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Vincent S. Moore Presents:









Fear And Loathing, Hope And Wonder On The Campaign Trail ‘08: The Afterglow And The Anticipation

Like so many others this past week, I witnessed history.

History made when Barack Obama officially won and accepted the nomination of the Democratic Party for President of the United States.

In many places across this great country, his acceptance speech, coming on the 45th anniversary of the march on Washington, felt like a dream fulfilled. In contrast to the many times the dreams of generations of African Americans have been deferred for various reasons.

The dream may be achieved.

However, the dream is not completely fulfilled.

For Obama still has to win the election and become President.

The road to the White House still has two months’ travel time to go and many more people to be won over to his cause.

And a cause it is. The greatest cause of all: the renewal of the American Promise, to borrow Obama’s catch phrase.

The last eight years have seen America and the American Promise take far too many hits. Too many rabbit punches and body blows have left many of us feeling as bloodied as Rocky Balboa fighting Apollo Creed or George Foreman fighting Muhammad Ali. The irony of Hurricane Gustav hitting the Gulf Coast three years after Hurricane Katrina devastated New Orleans and the day the Republican National Convention would have opened does not escape me or others. I would be tempted to call it karma, but it is difficult to crow when people are suffering. A lesson the Republicans themselves have learned the hard way. As of this writing, the RNC will effectively close down, doing only necessary business. And our current president, Mr. Bush, is going to his Texas home, to be close to the areas hit by the storm, to be doing something this time out rather than the barely nothing the last time. For a change.

Once the storms have passed (hard to say as weather reports are currently predicting a number of new hurricanes forming in the Atlantic with landfalls coming who knows where), the race for the White House will return to its more normal shape.

Although how normal can we consider this particular race when Barack Obama is making history as the first African American candidate from any major political party and Governor Sarah Palin of Alaska is doing so as the first woman chosen as vice presidential running mate for the Republicans.

Wow.

Yet, it is all too easy to call McCain’s pick of Palin cynical. For it is a play to those still disgruntled Hillary Clinton voters to complete their announced decision via polls to vote for McCain. By putting Palin on the ticket, McCain is essentially offering those women and men that wanted so badly to see a woman president now a chance to see that happen within as little as four years. If the rumors of McCain running for one term are true, that is. It is a brilliant play. Or will be, if it works. If it fails, then McCain will be blamed for daring too much for the Republican base. Let alone with those independent voters to whom he often appeals.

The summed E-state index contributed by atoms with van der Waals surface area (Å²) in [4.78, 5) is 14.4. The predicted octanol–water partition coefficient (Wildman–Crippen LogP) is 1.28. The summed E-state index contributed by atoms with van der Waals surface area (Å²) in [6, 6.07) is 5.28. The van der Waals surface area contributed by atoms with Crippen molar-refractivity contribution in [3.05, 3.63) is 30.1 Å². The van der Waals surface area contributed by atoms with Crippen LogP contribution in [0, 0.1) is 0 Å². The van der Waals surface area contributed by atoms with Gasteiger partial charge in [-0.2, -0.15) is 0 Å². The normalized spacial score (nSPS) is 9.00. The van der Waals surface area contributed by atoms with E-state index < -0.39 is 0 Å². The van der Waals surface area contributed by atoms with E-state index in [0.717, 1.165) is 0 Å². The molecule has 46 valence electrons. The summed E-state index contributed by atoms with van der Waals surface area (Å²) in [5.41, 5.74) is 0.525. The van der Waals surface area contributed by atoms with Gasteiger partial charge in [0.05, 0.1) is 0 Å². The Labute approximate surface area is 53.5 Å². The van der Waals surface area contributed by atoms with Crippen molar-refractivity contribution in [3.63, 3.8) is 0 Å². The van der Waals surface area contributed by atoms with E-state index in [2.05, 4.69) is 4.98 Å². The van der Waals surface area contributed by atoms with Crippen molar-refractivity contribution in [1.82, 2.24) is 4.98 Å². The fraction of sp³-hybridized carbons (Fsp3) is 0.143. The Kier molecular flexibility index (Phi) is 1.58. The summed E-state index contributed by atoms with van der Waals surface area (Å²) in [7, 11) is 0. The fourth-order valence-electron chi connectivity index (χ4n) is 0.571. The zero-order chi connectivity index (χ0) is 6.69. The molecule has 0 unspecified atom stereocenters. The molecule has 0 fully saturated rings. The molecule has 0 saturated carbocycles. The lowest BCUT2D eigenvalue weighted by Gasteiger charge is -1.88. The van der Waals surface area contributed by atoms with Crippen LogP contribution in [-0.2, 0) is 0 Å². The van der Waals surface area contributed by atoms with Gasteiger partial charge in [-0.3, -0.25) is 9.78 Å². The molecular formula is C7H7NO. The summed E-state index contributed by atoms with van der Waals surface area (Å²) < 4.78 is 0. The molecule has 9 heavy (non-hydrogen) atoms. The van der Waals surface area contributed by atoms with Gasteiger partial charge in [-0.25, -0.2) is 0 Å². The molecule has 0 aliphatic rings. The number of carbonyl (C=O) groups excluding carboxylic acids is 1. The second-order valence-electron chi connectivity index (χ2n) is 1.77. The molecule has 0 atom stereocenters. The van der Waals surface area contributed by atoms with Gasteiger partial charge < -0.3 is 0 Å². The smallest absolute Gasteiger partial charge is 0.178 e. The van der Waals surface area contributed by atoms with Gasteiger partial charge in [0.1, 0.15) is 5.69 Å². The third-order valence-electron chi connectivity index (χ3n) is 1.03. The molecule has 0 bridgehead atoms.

The very same independents Obama will have to appeal to in a number of swing states in order to win the campaign.

With the speech in Denver last week, it is amazing to see how far America and African-Americans have come in their relationship with each other. How far yet how far we still have to go. Because many white Americans over the age of 50 simply cannot allow themselves to consider Barack Obama a viable candidate for office. Because he is black and that is code for inferior. Or worse, that Obama’s win would usher in a time of revenge upon whites by blacks. As if there was something that needed to be avenged. But those doubts and fears are limiting Obama’s reach, moving it far beyond the grasp of his campaign. So, as usual, he will have to work twice and thrice as hard as other candidates in order to get enough votes to win.

The American Promise in action, I guess.

I was speaking with a friend last night about the campaign. She shared with me what may be a common occurrence across this great land these days. She told me that the wait for November 4th to arrive would just about kill her. That she couldn’t wait to see what was going to happen and if Obama would win or it would be McCain. I would imagine this is a common feeling for many Americans. Anxious to see which direction our country will take. Can we move beyond the legacy of the last eight years and heal this land? Or will we continue on the current trajectory? For, despite all the hype of his being a maverick, John McCain is only such in comparison to the rest of his party. Is McCain a maverick when compared to the Democrats? I’ll leave that as an exercise for the readers to perform themselves.

For now, the race to the White House has truly begun.

We know who is running from each side.

We know, for the most part, what is at stake.

We are ready for change. Now it is merely a matter of deciding what kind of change we want and what are we willing to work for.

And we are watching history being made.

Now is the time to make some.

In the weeks to come, I will blog more about the campaign. So go to papadocabraxas.blogspot.com for updates.

And I’ll be back here in two weeks.

Take care, folks.

Namaste.

Vincent S. Moore



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